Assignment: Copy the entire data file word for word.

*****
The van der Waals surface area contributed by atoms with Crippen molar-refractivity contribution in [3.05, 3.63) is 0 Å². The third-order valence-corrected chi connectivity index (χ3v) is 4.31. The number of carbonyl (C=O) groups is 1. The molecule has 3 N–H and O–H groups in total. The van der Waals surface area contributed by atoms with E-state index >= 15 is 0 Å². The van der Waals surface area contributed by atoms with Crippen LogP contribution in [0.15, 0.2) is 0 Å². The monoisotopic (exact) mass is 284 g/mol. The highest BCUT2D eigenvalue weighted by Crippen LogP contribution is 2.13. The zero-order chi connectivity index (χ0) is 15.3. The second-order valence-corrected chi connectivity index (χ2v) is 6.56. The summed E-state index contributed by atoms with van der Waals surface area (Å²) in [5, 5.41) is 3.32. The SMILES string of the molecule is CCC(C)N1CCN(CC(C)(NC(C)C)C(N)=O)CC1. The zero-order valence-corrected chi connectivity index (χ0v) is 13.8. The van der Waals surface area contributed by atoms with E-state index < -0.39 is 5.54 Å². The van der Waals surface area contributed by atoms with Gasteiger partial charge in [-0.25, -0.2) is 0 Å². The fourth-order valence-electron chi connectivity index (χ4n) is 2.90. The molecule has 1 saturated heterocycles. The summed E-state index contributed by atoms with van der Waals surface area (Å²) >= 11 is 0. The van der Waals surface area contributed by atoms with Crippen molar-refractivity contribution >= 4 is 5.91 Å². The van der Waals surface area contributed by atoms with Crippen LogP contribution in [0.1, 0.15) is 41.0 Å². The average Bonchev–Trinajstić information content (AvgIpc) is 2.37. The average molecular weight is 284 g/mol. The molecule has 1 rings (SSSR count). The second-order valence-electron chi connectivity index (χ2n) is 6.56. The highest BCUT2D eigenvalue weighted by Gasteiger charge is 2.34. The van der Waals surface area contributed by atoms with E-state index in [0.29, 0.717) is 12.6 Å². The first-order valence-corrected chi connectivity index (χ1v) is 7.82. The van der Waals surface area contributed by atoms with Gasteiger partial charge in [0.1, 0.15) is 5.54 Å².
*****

The van der Waals surface area contributed by atoms with Crippen molar-refractivity contribution in [3.05, 3.63) is 0 Å². The third-order valence-corrected chi connectivity index (χ3v) is 4.31. The number of carbonyl (C=O) groups is 1. The molecule has 3 N–H and O–H groups in total. The van der Waals surface area contributed by atoms with E-state index >= 15 is 0 Å². The van der Waals surface area contributed by atoms with Crippen LogP contribution in [0.15, 0.2) is 0 Å². The monoisotopic (exact) mass is 284 g/mol. The highest BCUT2D eigenvalue weighted by Crippen LogP contribution is 2.13. The zero-order chi connectivity index (χ0) is 15.3. The second-order valence-corrected chi connectivity index (χ2v) is 6.56. The summed E-state index contributed by atoms with van der Waals surface area (Å²) in [5, 5.41) is 3.32. The SMILES string of the molecule is CCC(C)N1CCN(CC(C)(NC(C)C)C(N)=O)CC1. The zero-order valence-corrected chi connectivity index (χ0v) is 13.8. The van der Waals surface area contributed by atoms with E-state index < -0.39 is 5.54 Å². The van der Waals surface area contributed by atoms with Gasteiger partial charge in [-0.25, -0.2) is 0 Å². The fourth-order valence-electron chi connectivity index (χ4n) is 2.90. The molecule has 1 saturated heterocycles. The summed E-state index contributed by atoms with van der Waals surface area (Å²) >= 11 is 0. The van der Waals surface area contributed by atoms with Crippen molar-refractivity contribution >= 4 is 5.91 Å². The van der Waals surface area contributed by atoms with Crippen LogP contribution in [0.1, 0.15) is 41.0 Å². The average Bonchev–Trinajstić information content (AvgIpc) is 2.37. The average molecular weight is 284 g/mol. The molecule has 1 rings (SSSR count). The second-order valence-electron chi connectivity index (χ2n) is 6.56. The highest BCUT2D eigenvalue weighted by Gasteiger charge is 2.34. The van der Waals surface area contributed by atoms with E-state index in [0.29, 0.717) is 12.6 Å². The first-order valence-corrected chi connectivity index (χ1v) is 7.82. The van der Waals surface area contributed by atoms with Gasteiger partial charge in [0.1, 0.15) is 5.54 Å².